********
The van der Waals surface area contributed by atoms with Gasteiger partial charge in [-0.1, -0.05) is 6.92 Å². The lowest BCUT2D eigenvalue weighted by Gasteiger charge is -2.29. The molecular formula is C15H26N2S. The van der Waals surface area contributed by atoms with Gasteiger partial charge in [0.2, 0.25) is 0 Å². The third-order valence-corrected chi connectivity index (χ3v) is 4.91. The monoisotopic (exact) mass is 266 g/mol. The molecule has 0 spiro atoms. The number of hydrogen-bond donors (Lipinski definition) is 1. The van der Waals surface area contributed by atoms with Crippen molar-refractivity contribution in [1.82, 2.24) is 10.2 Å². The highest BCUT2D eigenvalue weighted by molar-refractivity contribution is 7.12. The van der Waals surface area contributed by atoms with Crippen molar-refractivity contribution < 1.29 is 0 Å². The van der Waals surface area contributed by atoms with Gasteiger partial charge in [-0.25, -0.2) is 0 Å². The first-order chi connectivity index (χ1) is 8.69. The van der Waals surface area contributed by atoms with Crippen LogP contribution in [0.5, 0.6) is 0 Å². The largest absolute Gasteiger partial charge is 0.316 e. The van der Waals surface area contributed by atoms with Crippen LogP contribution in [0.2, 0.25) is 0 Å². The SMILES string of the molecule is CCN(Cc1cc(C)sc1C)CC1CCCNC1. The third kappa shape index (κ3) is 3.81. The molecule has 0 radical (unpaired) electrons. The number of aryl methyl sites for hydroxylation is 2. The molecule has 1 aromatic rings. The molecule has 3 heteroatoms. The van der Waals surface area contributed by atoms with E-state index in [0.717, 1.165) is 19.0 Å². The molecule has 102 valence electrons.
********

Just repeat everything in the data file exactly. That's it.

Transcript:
The van der Waals surface area contributed by atoms with Gasteiger partial charge in [-0.1, -0.05) is 6.92 Å². The lowest BCUT2D eigenvalue weighted by Gasteiger charge is -2.29. The molecular formula is C15H26N2S. The van der Waals surface area contributed by atoms with Gasteiger partial charge in [0.2, 0.25) is 0 Å². The third-order valence-corrected chi connectivity index (χ3v) is 4.91. The monoisotopic (exact) mass is 266 g/mol. The molecule has 0 spiro atoms. The number of hydrogen-bond donors (Lipinski definition) is 1. The van der Waals surface area contributed by atoms with Crippen molar-refractivity contribution in [1.82, 2.24) is 10.2 Å². The highest BCUT2D eigenvalue weighted by molar-refractivity contribution is 7.12. The van der Waals surface area contributed by atoms with Crippen molar-refractivity contribution < 1.29 is 0 Å². The van der Waals surface area contributed by atoms with Gasteiger partial charge in [-0.25, -0.2) is 0 Å². The first-order chi connectivity index (χ1) is 8.69. The van der Waals surface area contributed by atoms with Crippen LogP contribution in [0.5, 0.6) is 0 Å². The largest absolute Gasteiger partial charge is 0.316 e. The van der Waals surface area contributed by atoms with Crippen LogP contribution in [0.2, 0.25) is 0 Å². The SMILES string of the molecule is CCN(Cc1cc(C)sc1C)CC1CCCNC1. The third kappa shape index (κ3) is 3.81. The molecule has 0 radical (unpaired) electrons. The number of aryl methyl sites for hydroxylation is 2. The molecule has 1 aromatic rings. The molecule has 3 heteroatoms. The van der Waals surface area contributed by atoms with E-state index in [0.717, 1.165) is 19.0 Å². The molecule has 102 valence electrons.